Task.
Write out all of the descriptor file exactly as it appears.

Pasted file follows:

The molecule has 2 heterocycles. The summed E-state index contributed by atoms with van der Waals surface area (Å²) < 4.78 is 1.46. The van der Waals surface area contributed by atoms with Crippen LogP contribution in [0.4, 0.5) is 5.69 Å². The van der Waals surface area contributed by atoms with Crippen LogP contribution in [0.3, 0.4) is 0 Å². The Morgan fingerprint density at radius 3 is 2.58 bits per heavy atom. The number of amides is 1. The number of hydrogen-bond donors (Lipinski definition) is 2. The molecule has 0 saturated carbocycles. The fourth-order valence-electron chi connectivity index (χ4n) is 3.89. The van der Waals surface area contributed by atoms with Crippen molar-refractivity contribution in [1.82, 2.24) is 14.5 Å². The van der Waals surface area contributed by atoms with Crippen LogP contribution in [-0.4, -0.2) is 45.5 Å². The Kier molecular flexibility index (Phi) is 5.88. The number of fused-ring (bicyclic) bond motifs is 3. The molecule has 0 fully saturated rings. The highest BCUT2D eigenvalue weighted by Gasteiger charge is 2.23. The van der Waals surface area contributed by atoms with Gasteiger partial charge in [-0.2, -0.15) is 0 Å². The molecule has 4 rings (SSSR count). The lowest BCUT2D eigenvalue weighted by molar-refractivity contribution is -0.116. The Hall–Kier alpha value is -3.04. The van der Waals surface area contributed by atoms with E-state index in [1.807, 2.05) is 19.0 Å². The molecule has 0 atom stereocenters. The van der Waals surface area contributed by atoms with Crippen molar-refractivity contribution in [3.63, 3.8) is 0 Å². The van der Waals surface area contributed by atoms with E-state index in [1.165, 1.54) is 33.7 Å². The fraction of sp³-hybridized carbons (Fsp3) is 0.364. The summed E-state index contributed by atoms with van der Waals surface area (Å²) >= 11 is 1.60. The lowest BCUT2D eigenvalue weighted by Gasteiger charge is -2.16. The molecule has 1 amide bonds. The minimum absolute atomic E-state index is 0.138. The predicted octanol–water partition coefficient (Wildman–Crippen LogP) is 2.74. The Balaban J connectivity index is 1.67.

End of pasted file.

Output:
The molecule has 2 heterocycles. The summed E-state index contributed by atoms with van der Waals surface area (Å²) < 4.78 is 1.46. The van der Waals surface area contributed by atoms with Crippen LogP contribution in [0.4, 0.5) is 5.69 Å². The van der Waals surface area contributed by atoms with Crippen LogP contribution in [0.3, 0.4) is 0 Å². The Morgan fingerprint density at radius 3 is 2.58 bits per heavy atom. The number of amides is 1. The number of hydrogen-bond donors (Lipinski definition) is 2. The molecule has 0 saturated carbocycles. The fourth-order valence-electron chi connectivity index (χ4n) is 3.89. The van der Waals surface area contributed by atoms with Crippen molar-refractivity contribution in [1.82, 2.24) is 14.5 Å². The van der Waals surface area contributed by atoms with Crippen LogP contribution in [-0.4, -0.2) is 45.5 Å². The Kier molecular flexibility index (Phi) is 5.88. The number of fused-ring (bicyclic) bond motifs is 3. The molecule has 0 fully saturated rings. The highest BCUT2D eigenvalue weighted by Gasteiger charge is 2.23. The van der Waals surface area contributed by atoms with Gasteiger partial charge in [-0.2, -0.15) is 0 Å². The molecule has 4 rings (SSSR count). The lowest BCUT2D eigenvalue weighted by molar-refractivity contribution is -0.116. The Hall–Kier alpha value is -3.04. The van der Waals surface area contributed by atoms with E-state index in [1.807, 2.05) is 19.0 Å². The molecule has 0 atom stereocenters. The van der Waals surface area contributed by atoms with Crippen molar-refractivity contribution in [3.63, 3.8) is 0 Å². The van der Waals surface area contributed by atoms with E-state index in [1.165, 1.54) is 33.7 Å². The fraction of sp³-hybridized carbons (Fsp3) is 0.364. The summed E-state index contributed by atoms with van der Waals surface area (Å²) >= 11 is 1.60. The lowest BCUT2D eigenvalue weighted by Gasteiger charge is -2.16. The molecule has 1 amide bonds. The minimum absolute atomic E-state index is 0.138. The predicted octanol–water partition coefficient (Wildman–Crippen LogP) is 2.74. The Balaban J connectivity index is 1.67.